Thank you, Temba. It is humbling, and a deep honor, to feel the school’s hand on my shoulder in this way. Yet the Cui Servire Award refracts most brightly toward the school itself.
The Gospel of Luke tells us that to whom much is given, much will be required. I don’t think that particular passage was one that my Groton formmate Alex and I taught in Sunday school to our collective passel of daughters and their friends. But I know that somewhere along the way, most likely right here around the Circle, that notion embedded itself within me. I am indebted to Groton for its role in shaping me in the crucible of the wonderful Form of ’79 that reunites here today—far older than we imagined possible, if not as wise as we had hoped.
Yet it’s a bit disconcerting to receive an honor that seems not to fit. The award feels large and heavy and shiny, like a helmet that is too big or an overly dramatic garment. That is because I think of service as demanding sacrifice, which is not how I have experienced my professional life.
I did not have to search for my passions; problems and puzzles sought my attention and captivated me. The place of violence in international politics: If we can’t eliminate the state’s reliance upon military power, how can we make it less awful? The institutionalization of prejudice, hatred, and oppression across the globe: If it remains part of the human experience, how can we expose, educate and reduce it? Today, I hope to shape the role of emerging technology in these arenas, as well as the challenges it poses for democratic governance, and even America’s place in the world. None of this could be helped. I was simply lucky or blessed to be steered toward what others might one day label a “contribution.”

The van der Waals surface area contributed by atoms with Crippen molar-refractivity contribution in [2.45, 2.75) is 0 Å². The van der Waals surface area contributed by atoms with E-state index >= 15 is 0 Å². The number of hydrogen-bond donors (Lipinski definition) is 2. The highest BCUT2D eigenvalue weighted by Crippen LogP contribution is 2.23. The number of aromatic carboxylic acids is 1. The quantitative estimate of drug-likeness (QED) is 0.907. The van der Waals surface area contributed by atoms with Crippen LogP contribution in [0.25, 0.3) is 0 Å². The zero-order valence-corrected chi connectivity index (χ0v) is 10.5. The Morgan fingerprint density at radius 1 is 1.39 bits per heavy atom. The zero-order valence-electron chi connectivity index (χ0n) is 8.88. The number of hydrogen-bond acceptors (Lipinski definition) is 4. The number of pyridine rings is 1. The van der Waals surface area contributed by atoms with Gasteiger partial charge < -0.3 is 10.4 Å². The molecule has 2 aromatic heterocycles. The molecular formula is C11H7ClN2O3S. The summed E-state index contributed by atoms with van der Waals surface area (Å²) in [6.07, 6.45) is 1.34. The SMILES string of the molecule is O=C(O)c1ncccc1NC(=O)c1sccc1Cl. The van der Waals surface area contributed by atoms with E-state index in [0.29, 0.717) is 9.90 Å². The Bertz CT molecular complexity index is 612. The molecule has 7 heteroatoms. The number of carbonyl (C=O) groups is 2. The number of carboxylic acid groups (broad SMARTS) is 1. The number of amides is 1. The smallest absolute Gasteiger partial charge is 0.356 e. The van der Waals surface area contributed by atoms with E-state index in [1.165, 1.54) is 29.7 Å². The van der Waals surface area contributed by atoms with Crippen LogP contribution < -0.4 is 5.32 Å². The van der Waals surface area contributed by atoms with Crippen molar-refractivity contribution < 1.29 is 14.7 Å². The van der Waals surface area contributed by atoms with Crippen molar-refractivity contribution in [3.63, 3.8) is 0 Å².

Yet service comes in an infinity of forms. In our Form of 1979, I am awed by Tony’s dedication in creating an organization to bring accountability to war, awed by Trish’s work as an ER nurse, awed by Alex’s commitment to helping young children overcome developmental delays.
Perhaps more important, many of the most essential daily acts of service receive little recognition: mentoring the wayward neighborhood kid, or just keeping an eye out for him; volunteering in a homeless shelter; caring for aging parents; serving on the local school board. I am awed by every single parent raising children on his or her own, and grateful for every parent struggling to raise kind and thoughtful children in today’s world. Frankly, the very act of listening openly to those with whom we profoundly disagree is an act of service. These acts are often invisible to our collective conscience, even as they are the essential threads in the tapestry of the world we want to create.
I feel fortunate to have been shaped by a school that fuels this commitment to service, manifest not simply in what this award might recognize today but in the countless acts undertaken daily by the broader Groton community.
We have been given much. In our world, so much is required. Thank you for what you do every day toward our larger purpose.